The season of Christmas starts on Christmas Eve and runs through Epiphany, the feast of the arrival of the wise men, which is January 6. A friend of mine, Jerry Suva, recalls one St. Wenceslaus priest, Fr. Joachim Spexarth, now at St. Gregory’s Abbey/University, who really took this to heart. Suva says, “There would be a few lights and an empty crèche, (nativity), out front during December, but that was *all*. Then come Christmas Eve, the church would be decked out like Griswold’s. He really wanted to emphasize the waiting and the celebrating of Jesus’ arrival. This same priest, had a knack for emphasizing the humanity of Jesus, that he was real, had relationships with Mary, Joseph, cousins, townsfolk. Fr. Joachim explained the reason for having a shrine that commemorates Jesus in His infant form is exactly the same reason why the shepherds and the Magi traveled to see the baby Jesus. He was real, so real that he was otherwise an infant child just like the rest of us. Even as an infant He was God and our savior. He was made flesh and dwelt among us. That’s what visiting the Shrine should remind us.” Suva, who often served as an Altar Boy at the church, also stated that because the midnight mass Christmas Eve service was always packed, they would arrive thirty minutes early, during that time the choir sings carols before. He said “it was really, *really* Christmas then.”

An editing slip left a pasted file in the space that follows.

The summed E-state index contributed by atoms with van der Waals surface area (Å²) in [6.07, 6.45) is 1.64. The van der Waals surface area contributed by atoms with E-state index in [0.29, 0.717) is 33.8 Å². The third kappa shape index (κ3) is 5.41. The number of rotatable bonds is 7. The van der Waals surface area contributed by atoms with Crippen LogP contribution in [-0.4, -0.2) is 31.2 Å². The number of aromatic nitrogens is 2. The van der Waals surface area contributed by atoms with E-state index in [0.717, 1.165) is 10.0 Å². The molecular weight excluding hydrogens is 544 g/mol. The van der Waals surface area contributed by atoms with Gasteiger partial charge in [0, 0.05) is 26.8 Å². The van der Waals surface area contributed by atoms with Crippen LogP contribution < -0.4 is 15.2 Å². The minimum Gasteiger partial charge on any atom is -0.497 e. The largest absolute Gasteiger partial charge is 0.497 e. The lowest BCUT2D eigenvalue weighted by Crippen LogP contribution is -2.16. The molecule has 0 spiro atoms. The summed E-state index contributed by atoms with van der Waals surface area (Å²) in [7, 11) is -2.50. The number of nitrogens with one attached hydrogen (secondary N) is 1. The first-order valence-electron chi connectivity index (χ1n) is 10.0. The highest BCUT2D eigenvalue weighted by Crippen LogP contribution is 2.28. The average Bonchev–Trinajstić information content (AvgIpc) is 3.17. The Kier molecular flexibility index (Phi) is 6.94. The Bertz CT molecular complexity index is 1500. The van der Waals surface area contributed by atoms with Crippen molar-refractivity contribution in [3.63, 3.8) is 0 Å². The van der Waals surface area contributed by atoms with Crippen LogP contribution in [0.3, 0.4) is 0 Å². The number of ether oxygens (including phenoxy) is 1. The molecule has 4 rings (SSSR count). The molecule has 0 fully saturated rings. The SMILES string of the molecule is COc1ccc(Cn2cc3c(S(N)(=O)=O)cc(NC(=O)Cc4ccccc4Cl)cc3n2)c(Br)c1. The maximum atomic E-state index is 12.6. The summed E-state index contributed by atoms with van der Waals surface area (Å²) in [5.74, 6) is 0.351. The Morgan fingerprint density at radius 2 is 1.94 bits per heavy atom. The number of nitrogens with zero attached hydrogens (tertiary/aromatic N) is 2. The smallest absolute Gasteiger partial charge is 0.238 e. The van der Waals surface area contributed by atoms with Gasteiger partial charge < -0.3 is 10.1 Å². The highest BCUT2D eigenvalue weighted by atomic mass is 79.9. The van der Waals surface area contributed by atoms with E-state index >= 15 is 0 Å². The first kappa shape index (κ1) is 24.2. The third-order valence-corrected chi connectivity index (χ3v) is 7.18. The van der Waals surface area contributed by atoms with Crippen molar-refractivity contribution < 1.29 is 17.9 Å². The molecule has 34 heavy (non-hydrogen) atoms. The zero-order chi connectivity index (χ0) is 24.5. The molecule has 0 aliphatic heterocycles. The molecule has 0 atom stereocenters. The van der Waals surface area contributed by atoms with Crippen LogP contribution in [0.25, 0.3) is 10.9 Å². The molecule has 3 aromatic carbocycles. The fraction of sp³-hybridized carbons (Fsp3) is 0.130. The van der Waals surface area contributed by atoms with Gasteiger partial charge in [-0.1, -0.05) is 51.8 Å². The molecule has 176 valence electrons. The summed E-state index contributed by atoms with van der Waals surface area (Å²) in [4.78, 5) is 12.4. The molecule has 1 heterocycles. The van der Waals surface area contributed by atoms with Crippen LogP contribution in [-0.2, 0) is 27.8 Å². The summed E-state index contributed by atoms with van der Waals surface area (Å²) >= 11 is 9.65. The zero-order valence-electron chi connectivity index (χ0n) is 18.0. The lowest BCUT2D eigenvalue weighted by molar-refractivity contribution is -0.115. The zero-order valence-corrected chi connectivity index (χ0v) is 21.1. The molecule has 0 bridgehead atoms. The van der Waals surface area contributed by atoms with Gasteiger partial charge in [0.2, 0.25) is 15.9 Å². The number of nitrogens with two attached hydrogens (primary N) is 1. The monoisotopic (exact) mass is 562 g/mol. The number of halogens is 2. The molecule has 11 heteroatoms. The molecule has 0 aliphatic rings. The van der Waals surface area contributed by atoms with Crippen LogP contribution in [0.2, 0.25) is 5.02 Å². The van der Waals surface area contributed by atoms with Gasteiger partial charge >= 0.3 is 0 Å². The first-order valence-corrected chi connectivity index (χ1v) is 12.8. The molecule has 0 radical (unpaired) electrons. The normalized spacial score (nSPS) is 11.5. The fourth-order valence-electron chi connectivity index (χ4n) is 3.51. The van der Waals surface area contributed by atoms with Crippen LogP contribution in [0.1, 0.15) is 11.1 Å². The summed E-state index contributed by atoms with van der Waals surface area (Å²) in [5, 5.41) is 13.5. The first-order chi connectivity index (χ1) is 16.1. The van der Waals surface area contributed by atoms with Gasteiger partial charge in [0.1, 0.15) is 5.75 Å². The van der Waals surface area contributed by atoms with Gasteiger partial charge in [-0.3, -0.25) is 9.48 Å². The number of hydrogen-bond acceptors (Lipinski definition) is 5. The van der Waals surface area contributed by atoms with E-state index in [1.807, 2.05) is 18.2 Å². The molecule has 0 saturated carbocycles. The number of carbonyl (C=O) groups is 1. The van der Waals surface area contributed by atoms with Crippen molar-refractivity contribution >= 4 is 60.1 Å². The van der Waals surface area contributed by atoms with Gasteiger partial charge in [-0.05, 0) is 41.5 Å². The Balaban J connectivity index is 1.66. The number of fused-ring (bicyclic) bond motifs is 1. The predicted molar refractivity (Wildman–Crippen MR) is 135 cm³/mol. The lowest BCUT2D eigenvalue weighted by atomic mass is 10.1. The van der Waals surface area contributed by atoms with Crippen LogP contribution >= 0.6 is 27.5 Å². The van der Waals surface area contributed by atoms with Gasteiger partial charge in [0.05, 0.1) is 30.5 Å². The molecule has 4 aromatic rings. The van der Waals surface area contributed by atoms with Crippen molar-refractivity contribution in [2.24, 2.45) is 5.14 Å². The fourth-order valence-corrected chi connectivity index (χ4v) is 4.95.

Along with the many other Christmas traditions of the Church, they have Christmas Bell Trees. Bells can be purchased in honor of loved ones, alive or deceased, and the bells and names are hung on a tree. The names are remembered at the Shrine during Mass and Novena prayers during the month of December.
The church also holds a yearly holiday bazar featuring local artists and crafters. This year it is December 10 from 8am to 12pm.
To learn the history of the St. Wenceslaus Church, Shrine of the Infant Jesus of Prague and of the Miraculous Infant Jesus of Prague, which dates back more than four hundred years, go visit the church, it will be worth your time. Hours for the Shrine office and gift shop are Monday thru Friday 9 am to 5 pm and Sunday 12 pm to 3pm. If you visit during these hours the staff will be happy to take you on a tour. If not visiting during these hours, brochures are available to take you on a self-guided tour.